Prorogation of Parliament will delay the review of dozens of government-sponsored bills.
Government-sponsored bills go back to square one unless there is majority consent in the House of Commons to restore them to the stage they were at prior to prorogation.
In the past, getting majority consent hasn't been an issue when a majority government suspends Parliament. But majority consent is not a given with Prime Minister Stephen Harper's minority government.
In fact, it's possible that some of the more controversial justice bills won't get consent when the next session of Parliament begins March 3.
However, all private member's bills survive to the next session thanks to procedural reforms introduced 15 years ago. Those bills are all automatically reinstated at the same point in the legislative process where they left off.
That means that Bill C-391, which was introduced by Manitoba Tory MP Candice Hoeppner to scrap the long-gun registry and was under examination by a parliamentary committee after winning first and second reading votes in the House, will return to that stage when Parliament resumes.
While prorogation won't have much impact on bills making their way through the Commons, it will cause some delays on the Senate side.
Bills that had not made it entirely through Senate debates, committee hearings and votes at the time of prorogation will have to go back to the starting line in the upper chamber.
From Harper's perspective, that's not entirely a bad thing. He's railed incessantly against the Liberal-dominated Senate holding up or meddling with government legislation. But with the prime minister poised to fill five vacancies as early as this week, the Tories will outnumber Liberals in the Senate by the time Parliament resumes.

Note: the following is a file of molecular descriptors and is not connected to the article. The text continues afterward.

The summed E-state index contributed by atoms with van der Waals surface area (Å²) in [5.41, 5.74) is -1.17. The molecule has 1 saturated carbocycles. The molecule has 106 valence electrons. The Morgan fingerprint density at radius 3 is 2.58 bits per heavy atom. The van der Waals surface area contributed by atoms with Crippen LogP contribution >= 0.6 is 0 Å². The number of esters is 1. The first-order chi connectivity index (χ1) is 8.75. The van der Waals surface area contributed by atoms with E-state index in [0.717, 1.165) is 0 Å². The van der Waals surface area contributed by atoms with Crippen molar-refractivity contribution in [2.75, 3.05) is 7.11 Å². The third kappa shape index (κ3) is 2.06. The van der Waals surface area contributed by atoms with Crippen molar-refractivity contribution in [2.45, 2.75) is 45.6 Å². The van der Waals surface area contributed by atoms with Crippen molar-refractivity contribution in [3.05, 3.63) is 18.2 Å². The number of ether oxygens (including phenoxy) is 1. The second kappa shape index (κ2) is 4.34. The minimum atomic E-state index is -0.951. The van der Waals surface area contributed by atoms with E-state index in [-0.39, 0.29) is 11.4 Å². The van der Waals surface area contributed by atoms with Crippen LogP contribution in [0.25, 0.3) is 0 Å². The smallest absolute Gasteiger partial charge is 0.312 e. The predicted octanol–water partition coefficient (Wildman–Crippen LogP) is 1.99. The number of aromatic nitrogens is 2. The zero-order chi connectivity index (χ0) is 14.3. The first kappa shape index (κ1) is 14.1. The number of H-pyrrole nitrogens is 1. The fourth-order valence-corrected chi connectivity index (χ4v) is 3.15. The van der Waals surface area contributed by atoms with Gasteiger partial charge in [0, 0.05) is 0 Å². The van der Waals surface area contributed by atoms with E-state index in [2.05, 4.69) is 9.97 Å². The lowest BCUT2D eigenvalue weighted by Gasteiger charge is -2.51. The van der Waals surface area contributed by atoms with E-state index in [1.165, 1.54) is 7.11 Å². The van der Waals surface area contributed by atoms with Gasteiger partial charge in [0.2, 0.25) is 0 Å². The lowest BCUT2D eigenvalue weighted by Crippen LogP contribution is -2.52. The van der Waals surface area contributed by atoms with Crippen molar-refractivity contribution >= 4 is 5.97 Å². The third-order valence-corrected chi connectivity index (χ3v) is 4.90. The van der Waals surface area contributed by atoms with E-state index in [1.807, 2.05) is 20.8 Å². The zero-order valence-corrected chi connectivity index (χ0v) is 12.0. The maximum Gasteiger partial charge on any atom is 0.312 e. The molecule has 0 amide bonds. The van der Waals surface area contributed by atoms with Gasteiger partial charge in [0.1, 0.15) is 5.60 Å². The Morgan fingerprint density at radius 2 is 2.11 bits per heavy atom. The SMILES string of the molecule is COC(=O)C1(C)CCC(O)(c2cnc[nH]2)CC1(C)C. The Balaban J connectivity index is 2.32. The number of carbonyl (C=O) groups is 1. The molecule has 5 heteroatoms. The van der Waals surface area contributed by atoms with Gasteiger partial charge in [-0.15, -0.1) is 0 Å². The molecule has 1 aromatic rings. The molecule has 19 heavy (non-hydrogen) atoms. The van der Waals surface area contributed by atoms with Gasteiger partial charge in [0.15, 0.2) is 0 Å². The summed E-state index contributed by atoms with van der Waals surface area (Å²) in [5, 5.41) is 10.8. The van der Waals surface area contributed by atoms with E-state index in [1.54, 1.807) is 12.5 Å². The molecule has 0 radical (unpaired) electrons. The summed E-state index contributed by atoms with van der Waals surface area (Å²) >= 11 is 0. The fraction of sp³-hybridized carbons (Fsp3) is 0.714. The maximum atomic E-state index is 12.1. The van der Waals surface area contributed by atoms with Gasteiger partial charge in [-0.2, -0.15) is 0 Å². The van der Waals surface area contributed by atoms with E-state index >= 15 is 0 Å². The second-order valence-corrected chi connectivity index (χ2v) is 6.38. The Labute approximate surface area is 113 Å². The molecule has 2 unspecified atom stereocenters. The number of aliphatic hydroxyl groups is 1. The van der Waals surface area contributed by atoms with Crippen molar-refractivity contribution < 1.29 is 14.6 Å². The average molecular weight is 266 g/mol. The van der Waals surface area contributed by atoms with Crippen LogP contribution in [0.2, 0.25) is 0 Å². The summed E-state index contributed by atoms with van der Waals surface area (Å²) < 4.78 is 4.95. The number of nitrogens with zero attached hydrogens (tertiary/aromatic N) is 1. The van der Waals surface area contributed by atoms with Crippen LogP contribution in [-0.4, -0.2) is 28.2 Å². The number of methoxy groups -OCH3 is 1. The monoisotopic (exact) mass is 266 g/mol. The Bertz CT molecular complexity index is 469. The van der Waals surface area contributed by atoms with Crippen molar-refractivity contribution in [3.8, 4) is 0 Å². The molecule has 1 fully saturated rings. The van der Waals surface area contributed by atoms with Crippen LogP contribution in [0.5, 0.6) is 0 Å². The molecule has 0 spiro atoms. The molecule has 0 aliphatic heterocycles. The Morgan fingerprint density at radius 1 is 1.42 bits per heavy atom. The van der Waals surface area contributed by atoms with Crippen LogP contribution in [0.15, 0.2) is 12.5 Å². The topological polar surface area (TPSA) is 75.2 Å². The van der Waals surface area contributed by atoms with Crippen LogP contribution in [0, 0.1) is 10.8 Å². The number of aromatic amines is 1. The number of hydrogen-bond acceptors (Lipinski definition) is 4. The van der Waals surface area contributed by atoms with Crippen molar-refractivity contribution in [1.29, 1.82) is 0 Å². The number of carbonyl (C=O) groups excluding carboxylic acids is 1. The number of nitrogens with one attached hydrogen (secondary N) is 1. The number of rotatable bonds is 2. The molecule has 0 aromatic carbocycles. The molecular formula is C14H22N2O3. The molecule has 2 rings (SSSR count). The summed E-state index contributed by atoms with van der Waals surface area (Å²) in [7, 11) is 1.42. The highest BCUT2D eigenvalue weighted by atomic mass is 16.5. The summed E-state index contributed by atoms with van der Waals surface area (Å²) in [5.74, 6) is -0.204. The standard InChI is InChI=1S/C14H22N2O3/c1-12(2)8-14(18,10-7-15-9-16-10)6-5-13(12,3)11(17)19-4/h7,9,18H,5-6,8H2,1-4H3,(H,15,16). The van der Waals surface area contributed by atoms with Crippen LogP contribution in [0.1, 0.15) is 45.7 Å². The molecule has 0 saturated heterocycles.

In the long run, that will presumably help speed the passage of the Conservative government's legislation.
Moreover, prorogation breaks the impasse that had developed last month between the government and the Senate over two bills.
Liberal senators had insisted on amending the Tory tough-on-crime bill to remove mandatory minimum sentences for people convicted of growing fewer than 200 marijuana plants. And they insisted on amending a consumer protection bill to shield home-business operators from sweeping search-and-seizure provisions.
The government was unlikely to accept the Senate amendments. And that set the stage for a potentially prolonged and fruitless game of parliamentary ping-pong, with the two bills bouncing repeatedly back and forth between the two chambers.
But prorogation means those amendments cease to exist and both bills will head back to the legislative starting line in the Senate.